Chris said he was attracted to the Junior Knights because “it looked fun. I wanted to do something in church that was of interest to me.”
The catechetical programs and activities he participates in have made an impact on him. “Membership in the Junior Knights has made me grow as a man and really think about my faith. I have learned more about young people of faith.” Chris has also learned to ask questions about his faith to better understand what being Catholic means. “I find myself looking deeper into the biblical readings,” he said.
As Bishop Finn had remarked in his homily for Peter Claver Day, St. Peter Claver went among the slaves “as a priest and a care-giver, an angel of mercy who treated them as any of their lost, left-far-behind family members would have wanted to do. Their sickness and starvation did not repulse Peter. He worked hard to being them food, perhaps some medicine. There is a story that he used to wrap them in his Jesuit cloak.”
Today, some of the Corporal Works of Mercy — feed the hungry, give drink to the thirsty, clothe the naked; shelter the homeless; visit the sick; visit those in prison, and bury the dead — have been incorporated into many of the projects the youth work on, especially feeding the hungry and clothing the naked.
Much like their elders, the juniors collected donations of clothing, personal care items and cash for victims of Hurricane Katrina. They also assemble and serve sandwiches for Catholic Charities’ Morning Glory Café, near the Cathedral downtown.
“I have participated in feeding the homeless,” Imani said, “and helping young children better their reading. Doing this made me feel as if I was doing something right and helping those less fortunate.”
Chris also “participated in feeding the homeless. It made me feel good seeing all those people happy and enjoying themselves. It is something that so many of us take for granted.”
For Peter Claver Day, the Junior Daughters were dressed all in white, the Junior Knights in white shirts, black slacks and ties. But dressing up is not limited to liturgies and parish activities. Through the experiences of dances, cotillions, skating parties, ice-cream socials, bowling parties, parades and a Christmas Tea, the young people learn to cultivate social graces, develop poise and self-confidence in social situations and enjoy the companionship of others in wholesome surroundings.
The young girls and women enjoy getting dressed up for the Christmas Tea, Rita Womack said. “We are helped out by the Gown Gallery for the Christmas Tea, and the girls all look so beautiful and so excited to be there.”
Councils and Courts also work with their Junior Divisions to help the kids develop more profitable uses of their leisure time by cultivating tastes and interests besides cell phones and video games — interests that aid in developing an appreciation of their duties as Catholics and as citizens. This past month local Junior Daughters and Junior Knights participated in the national Brown Bag Project to feed the hungry. The Junior Knights and Daughters made sandwiches and packed them in brown bags together with chips and fruit or cookies and delivered them to the City Union Mission. And the young people didn’t just deliver and depart; they stayed with the homeless at the mission and enjoyed eating and chatting with them.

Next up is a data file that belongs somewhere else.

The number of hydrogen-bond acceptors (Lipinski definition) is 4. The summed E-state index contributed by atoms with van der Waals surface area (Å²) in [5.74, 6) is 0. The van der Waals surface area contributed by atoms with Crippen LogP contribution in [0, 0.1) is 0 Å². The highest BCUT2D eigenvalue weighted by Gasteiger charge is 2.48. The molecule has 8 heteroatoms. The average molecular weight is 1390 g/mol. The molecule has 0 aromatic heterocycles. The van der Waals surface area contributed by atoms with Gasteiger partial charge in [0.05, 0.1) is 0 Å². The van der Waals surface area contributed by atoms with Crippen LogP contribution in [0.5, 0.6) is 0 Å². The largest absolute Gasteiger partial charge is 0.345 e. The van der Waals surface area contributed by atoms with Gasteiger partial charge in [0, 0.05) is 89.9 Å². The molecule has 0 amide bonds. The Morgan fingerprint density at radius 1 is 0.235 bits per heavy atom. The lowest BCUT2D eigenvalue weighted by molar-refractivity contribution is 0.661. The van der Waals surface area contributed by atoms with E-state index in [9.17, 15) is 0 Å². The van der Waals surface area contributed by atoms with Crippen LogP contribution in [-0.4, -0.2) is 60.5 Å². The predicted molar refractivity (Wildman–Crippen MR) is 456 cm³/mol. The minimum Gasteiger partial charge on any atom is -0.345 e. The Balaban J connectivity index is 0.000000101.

At age 18, a Junior Knight or Daughter can apply to transition to the Senior Division through “Emerging Leaders,” the young adults in the Senior Division.
Imani and Chris plan to do just that. Imani said she has no intention of quitting the Clavers when she goes to college and beyond. “I just don’t want to stop because I’m older; I want to continue because my grandmother would want me to. I want to stay the best young lady and grow into a faith bond woman, continuing with (my) beliefs no matter my situations through life as I get older.”
Chris agreed. “I am excited about my future college-bound experience and hope to stay involved in the Knights of Peter Claver.”
Dianne Huff praised the Junior Knights and Daughters of Council and Court #57. “Membership in the Junior Division changes boys and girls,” she said. Learning about their faith and their community, doing corporal works of mercy, instills in young people “much more respect for the Church and for adults.”
Knights Councils and Ladies Courts nationwide are working on new ways to attract and retain youth membership who will grow into Emerging Leaders. For many families in Kansas City, on both sides of the state line, membership in the Clavers is a family tradition — fathers and sons, mothers and daughters, grandparents and grandchildren.
The Clavers are a vibrant, great big family, the Ladies of Courts #57, 61 and 265 all agreed. “We grew up in our parishes. No matter where we live now, it seems right to go back and go to Mass at our home church. It’s a homecoming, every Sunday.”
Rita Womack, of Court #57, summed it up. “There’s a lot of history in the Clavers. We hope it continues on, the Knights and Ladies working together and with the junior divisions. It’s a collaboration that brings hope, cheer and faith to all it touches.”